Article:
The cybersecurity hearings are necessary and informative, and have produced predictable results in that competing pieces of legislation to deal with the problem have already been introduced in both Houses. Equally predictable: Everyone is arguing about how our security systems can be protected, and what the appropriate role of the federal government is in creating those protections—or forcing them to be established by the private sector. Senator Joe Lieberman introduced legislation that would grant the Homeland Security Department regulatory authority over private sector entities with systems deemed critical to the nation's infrastructural security. That proposal was immediately attacked by Senator John McCain, who, fearing that the Lieberman bill would turn the DHS into a counterproductive "super-regulator" said, "If the legislation before us today were enacted into law, unelected bureaucrats at the DHS could promulgate prescriptive regulations on American businesses, which own roughly 90 percent of critical cyber infrastructure…"
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Private sector representatives seem to agree with McCain (shock). Internet Security Alliance President Larry Clinton said in written testimony: "Traditional approaches, including federal regulation, will not solve the problem as it will be largely reactive and not stay ahead of the changing nature of the threat. Worse, bad regulation could be counterproductive, leading companies to expend their limited resources on building in-house efforts to meet regulatory demands over actually dealing with the threat proactively. Fundamental to stopping the advanced cyber threat is to understand that our biggest problems are not technological, but economic."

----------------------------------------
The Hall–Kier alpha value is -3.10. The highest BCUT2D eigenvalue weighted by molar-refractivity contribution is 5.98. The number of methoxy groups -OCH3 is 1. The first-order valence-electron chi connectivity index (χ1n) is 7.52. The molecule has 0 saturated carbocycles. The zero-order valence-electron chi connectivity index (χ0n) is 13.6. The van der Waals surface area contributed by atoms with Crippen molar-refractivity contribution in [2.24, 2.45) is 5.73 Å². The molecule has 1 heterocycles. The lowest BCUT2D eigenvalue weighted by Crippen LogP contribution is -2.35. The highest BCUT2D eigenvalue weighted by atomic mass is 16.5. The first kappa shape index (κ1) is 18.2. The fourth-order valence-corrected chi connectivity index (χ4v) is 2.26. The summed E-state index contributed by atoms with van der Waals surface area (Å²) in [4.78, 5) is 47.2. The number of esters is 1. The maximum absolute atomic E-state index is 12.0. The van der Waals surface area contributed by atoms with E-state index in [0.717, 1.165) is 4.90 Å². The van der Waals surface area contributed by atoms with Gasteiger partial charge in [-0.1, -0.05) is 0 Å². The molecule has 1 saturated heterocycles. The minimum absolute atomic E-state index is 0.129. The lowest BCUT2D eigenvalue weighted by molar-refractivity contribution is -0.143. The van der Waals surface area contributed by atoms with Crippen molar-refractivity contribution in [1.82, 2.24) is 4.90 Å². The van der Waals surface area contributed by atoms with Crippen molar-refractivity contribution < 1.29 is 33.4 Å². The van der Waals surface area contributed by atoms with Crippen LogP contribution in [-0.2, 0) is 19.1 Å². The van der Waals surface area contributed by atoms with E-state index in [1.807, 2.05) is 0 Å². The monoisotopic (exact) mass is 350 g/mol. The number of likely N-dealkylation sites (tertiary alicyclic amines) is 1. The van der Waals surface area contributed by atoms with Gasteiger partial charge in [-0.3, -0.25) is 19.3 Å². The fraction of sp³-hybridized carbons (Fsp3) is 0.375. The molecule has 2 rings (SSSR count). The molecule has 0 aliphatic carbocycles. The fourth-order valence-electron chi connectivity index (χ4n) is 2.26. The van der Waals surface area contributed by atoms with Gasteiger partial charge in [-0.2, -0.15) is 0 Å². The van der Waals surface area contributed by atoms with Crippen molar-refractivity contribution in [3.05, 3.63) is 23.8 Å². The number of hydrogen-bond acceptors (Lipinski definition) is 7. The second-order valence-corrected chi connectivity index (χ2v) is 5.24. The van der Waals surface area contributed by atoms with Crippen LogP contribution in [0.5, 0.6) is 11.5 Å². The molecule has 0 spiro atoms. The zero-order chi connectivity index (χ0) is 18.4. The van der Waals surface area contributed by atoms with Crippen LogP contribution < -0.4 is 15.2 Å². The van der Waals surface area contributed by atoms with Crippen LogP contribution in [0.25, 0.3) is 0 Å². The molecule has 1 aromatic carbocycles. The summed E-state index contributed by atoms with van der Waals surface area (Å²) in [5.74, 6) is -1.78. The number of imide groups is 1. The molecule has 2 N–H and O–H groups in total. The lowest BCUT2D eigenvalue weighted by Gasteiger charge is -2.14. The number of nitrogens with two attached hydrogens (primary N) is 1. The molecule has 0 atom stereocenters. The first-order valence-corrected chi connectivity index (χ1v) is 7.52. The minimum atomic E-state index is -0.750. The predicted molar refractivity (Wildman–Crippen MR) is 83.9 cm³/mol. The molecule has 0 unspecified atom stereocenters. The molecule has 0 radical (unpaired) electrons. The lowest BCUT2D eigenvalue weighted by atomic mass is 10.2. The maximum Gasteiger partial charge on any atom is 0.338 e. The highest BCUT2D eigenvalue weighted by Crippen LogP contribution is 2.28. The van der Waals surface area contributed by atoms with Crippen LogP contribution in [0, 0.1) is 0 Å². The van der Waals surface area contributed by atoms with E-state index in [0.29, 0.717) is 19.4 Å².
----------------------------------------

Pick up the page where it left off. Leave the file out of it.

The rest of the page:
As far as I'm concerned, all of the proposals and comments share one fundamental flaw: They focus on the nature of the person or entity attacked, rather than on the nature of the attacker. Sooner or later someone has to understand that what we don't want is the Department of Homeland Security chasing the same people as the FBI, the CIA, the Federal Trade Commission, and even the CFPB. And that is precisely what will happen until Washington understands that that same 21-year-old Iranian (if he actually exists) could be used to hack the power grid, or issue phony security certificates, or infiltrate a bank, or send e-mails to you and me pretending to be the AICPA. It's like reading the work of John Dos Passos—you know that all the characters are related to one another, you just don't know how. Bad laws, whether well-intentioned or in a campaign to generate good press, are still bad laws.
However, there was one statement made on the Senate floor, by Joe Lieberman, with which I can heartily agree. In noting the urgent need for action of some kind, and welcoming other legislative proposals, he said that the danger was such that to him "it feels like September 10, 2001."
Adam Levin is chairman and cofounder of Credit.com and Identity Theft 911. His experience as former director of the New Jersey Division of Consumer Affairs gives him unique insight into consumer privacy, legislation and financial advocacy. He is a nationally recognized expert on identity theft and credit.